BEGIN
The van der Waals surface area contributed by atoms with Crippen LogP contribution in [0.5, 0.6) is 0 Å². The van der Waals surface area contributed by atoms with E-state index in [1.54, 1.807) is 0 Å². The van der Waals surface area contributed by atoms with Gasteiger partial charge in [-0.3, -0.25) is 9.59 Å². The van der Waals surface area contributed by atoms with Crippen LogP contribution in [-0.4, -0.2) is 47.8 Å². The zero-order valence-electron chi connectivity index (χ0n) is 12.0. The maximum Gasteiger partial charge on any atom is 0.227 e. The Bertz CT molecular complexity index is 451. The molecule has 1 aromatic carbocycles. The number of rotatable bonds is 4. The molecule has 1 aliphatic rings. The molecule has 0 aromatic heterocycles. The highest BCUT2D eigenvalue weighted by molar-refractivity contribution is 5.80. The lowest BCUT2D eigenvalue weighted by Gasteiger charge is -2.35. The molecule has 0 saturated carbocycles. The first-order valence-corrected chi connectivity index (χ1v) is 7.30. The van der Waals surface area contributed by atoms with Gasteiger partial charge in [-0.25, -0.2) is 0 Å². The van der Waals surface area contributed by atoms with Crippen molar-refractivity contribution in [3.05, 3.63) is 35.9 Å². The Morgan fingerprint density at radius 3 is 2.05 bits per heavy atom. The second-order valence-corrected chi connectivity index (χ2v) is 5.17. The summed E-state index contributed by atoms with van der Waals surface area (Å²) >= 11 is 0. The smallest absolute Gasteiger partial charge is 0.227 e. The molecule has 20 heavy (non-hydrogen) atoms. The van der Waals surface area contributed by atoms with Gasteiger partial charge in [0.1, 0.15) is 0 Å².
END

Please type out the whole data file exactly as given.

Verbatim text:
The van der Waals surface area contributed by atoms with Crippen LogP contribution in [0.5, 0.6) is 0 Å². The van der Waals surface area contributed by atoms with E-state index in [1.54, 1.807) is 0 Å². The van der Waals surface area contributed by atoms with Gasteiger partial charge in [-0.3, -0.25) is 9.59 Å². The van der Waals surface area contributed by atoms with Crippen LogP contribution in [-0.4, -0.2) is 47.8 Å². The zero-order valence-electron chi connectivity index (χ0n) is 12.0. The maximum Gasteiger partial charge on any atom is 0.227 e. The Bertz CT molecular complexity index is 451. The molecule has 1 aromatic carbocycles. The number of rotatable bonds is 4. The molecule has 1 aliphatic rings. The molecule has 0 aromatic heterocycles. The highest BCUT2D eigenvalue weighted by molar-refractivity contribution is 5.80. The lowest BCUT2D eigenvalue weighted by Gasteiger charge is -2.35. The molecule has 0 saturated carbocycles. The first-order valence-corrected chi connectivity index (χ1v) is 7.30. The van der Waals surface area contributed by atoms with Gasteiger partial charge in [-0.25, -0.2) is 0 Å². The van der Waals surface area contributed by atoms with Crippen molar-refractivity contribution in [3.05, 3.63) is 35.9 Å². The Morgan fingerprint density at radius 3 is 2.05 bits per heavy atom. The second-order valence-corrected chi connectivity index (χ2v) is 5.17. The summed E-state index contributed by atoms with van der Waals surface area (Å²) >= 11 is 0. The smallest absolute Gasteiger partial charge is 0.227 e. The molecule has 20 heavy (non-hydrogen) atoms. The van der Waals surface area contributed by atoms with Gasteiger partial charge in [0.1, 0.15) is 0 Å².